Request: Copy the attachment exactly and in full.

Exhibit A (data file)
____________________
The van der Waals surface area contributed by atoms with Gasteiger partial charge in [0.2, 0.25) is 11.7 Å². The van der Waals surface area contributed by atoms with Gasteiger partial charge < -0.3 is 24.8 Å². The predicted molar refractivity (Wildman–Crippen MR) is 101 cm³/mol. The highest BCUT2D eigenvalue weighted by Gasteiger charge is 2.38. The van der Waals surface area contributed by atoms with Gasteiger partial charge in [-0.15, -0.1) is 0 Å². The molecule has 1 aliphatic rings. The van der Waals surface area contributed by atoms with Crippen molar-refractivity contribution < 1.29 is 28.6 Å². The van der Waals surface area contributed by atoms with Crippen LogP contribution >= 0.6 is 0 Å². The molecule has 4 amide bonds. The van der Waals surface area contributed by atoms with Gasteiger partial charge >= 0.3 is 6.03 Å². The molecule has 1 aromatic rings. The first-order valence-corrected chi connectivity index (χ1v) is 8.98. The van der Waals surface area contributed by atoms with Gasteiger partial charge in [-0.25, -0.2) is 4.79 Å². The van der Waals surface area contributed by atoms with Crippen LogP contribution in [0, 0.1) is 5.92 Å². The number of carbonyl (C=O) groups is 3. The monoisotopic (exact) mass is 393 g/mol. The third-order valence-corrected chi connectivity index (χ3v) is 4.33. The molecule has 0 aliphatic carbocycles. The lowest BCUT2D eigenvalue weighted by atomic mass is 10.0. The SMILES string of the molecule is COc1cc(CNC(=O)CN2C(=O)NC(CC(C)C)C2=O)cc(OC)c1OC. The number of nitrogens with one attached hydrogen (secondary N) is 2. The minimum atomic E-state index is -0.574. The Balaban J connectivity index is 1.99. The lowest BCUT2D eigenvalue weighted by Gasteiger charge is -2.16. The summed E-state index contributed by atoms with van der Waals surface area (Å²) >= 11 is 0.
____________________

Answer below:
The van der Waals surface area contributed by atoms with Gasteiger partial charge in [0.2, 0.25) is 11.7 Å². The van der Waals surface area contributed by atoms with Gasteiger partial charge < -0.3 is 24.8 Å². The predicted molar refractivity (Wildman–Crippen MR) is 101 cm³/mol. The highest BCUT2D eigenvalue weighted by Gasteiger charge is 2.38. The van der Waals surface area contributed by atoms with Gasteiger partial charge in [-0.15, -0.1) is 0 Å². The molecule has 1 aliphatic rings. The van der Waals surface area contributed by atoms with Crippen molar-refractivity contribution < 1.29 is 28.6 Å². The van der Waals surface area contributed by atoms with Crippen LogP contribution >= 0.6 is 0 Å². The molecule has 4 amide bonds. The van der Waals surface area contributed by atoms with Gasteiger partial charge >= 0.3 is 6.03 Å². The molecule has 1 aromatic rings. The first-order valence-corrected chi connectivity index (χ1v) is 8.98. The van der Waals surface area contributed by atoms with Gasteiger partial charge in [-0.25, -0.2) is 4.79 Å². The van der Waals surface area contributed by atoms with Crippen LogP contribution in [0, 0.1) is 5.92 Å². The number of carbonyl (C=O) groups is 3. The monoisotopic (exact) mass is 393 g/mol. The third-order valence-corrected chi connectivity index (χ3v) is 4.33. The molecule has 0 aliphatic carbocycles. The lowest BCUT2D eigenvalue weighted by atomic mass is 10.0. The SMILES string of the molecule is COc1cc(CNC(=O)CN2C(=O)NC(CC(C)C)C2=O)cc(OC)c1OC. The number of nitrogens with one attached hydrogen (secondary N) is 2. The minimum atomic E-state index is -0.574. The Balaban J connectivity index is 1.99. The lowest BCUT2D eigenvalue weighted by Gasteiger charge is -2.16. The summed E-state index contributed by atoms with van der Waals surface area (Å²) >= 11 is 0.